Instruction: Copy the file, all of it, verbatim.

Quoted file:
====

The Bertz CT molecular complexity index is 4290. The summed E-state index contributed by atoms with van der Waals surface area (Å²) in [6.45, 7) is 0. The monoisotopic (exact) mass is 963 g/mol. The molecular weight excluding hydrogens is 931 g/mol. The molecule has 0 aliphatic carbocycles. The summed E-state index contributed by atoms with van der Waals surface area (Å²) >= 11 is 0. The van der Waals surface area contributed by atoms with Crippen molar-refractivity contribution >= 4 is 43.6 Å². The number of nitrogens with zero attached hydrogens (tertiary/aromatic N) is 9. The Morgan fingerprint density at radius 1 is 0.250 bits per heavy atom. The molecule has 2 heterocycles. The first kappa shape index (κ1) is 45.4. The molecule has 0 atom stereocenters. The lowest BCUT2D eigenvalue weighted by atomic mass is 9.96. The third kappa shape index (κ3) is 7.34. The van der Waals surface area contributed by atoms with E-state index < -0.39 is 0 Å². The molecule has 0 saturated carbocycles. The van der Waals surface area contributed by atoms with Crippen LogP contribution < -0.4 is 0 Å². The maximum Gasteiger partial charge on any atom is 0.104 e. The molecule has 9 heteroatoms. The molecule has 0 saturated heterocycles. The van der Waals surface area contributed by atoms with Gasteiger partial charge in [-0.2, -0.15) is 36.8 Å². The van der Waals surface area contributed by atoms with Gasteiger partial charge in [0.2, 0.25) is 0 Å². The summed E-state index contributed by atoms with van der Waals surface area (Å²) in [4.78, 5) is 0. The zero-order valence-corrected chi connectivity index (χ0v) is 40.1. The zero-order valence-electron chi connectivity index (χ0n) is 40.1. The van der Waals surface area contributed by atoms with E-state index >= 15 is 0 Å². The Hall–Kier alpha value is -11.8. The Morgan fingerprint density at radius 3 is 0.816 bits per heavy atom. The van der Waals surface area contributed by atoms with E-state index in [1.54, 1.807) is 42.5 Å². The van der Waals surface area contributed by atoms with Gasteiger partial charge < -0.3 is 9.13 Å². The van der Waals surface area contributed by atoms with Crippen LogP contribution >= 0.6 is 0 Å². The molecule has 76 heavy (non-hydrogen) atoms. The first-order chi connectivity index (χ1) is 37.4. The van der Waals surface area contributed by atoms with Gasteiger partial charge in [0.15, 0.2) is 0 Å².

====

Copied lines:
The Bertz CT molecular complexity index is 4290. The summed E-state index contributed by atoms with van der Waals surface area (Å²) in [6.45, 7) is 0. The monoisotopic (exact) mass is 963 g/mol. The molecular weight excluding hydrogens is 931 g/mol. The molecule has 0 aliphatic carbocycles. The summed E-state index contributed by atoms with van der Waals surface area (Å²) >= 11 is 0. The van der Waals surface area contributed by atoms with Crippen molar-refractivity contribution >= 4 is 43.6 Å². The number of nitrogens with zero attached hydrogens (tertiary/aromatic N) is 9. The Morgan fingerprint density at radius 1 is 0.250 bits per heavy atom. The molecule has 2 heterocycles. The first kappa shape index (κ1) is 45.4. The molecule has 0 atom stereocenters. The lowest BCUT2D eigenvalue weighted by atomic mass is 9.96. The third kappa shape index (κ3) is 7.34. The van der Waals surface area contributed by atoms with E-state index < -0.39 is 0 Å². The molecule has 0 saturated carbocycles. The van der Waals surface area contributed by atoms with Crippen LogP contribution < -0.4 is 0 Å². The maximum Gasteiger partial charge on any atom is 0.104 e. The molecule has 9 heteroatoms. The molecule has 0 saturated heterocycles. The van der Waals surface area contributed by atoms with Gasteiger partial charge in [-0.2, -0.15) is 36.8 Å². The van der Waals surface area contributed by atoms with Gasteiger partial charge in [0.2, 0.25) is 0 Å². The summed E-state index contributed by atoms with van der Waals surface area (Å²) in [4.78, 5) is 0. The zero-order valence-corrected chi connectivity index (χ0v) is 40.1. The zero-order valence-electron chi connectivity index (χ0n) is 40.1. The van der Waals surface area contributed by atoms with E-state index >= 15 is 0 Å². The Hall–Kier alpha value is -11.8. The Morgan fingerprint density at radius 3 is 0.816 bits per heavy atom. The van der Waals surface area contributed by atoms with E-state index in [1.54, 1.807) is 42.5 Å². The van der Waals surface area contributed by atoms with Gasteiger partial charge < -0.3 is 9.13 Å². The van der Waals surface area contributed by atoms with Crippen LogP contribution >= 0.6 is 0 Å². The molecule has 76 heavy (non-hydrogen) atoms. The first-order chi connectivity index (χ1) is 37.4. The van der Waals surface area contributed by atoms with Gasteiger partial charge in [0.15, 0.2) is 0 Å².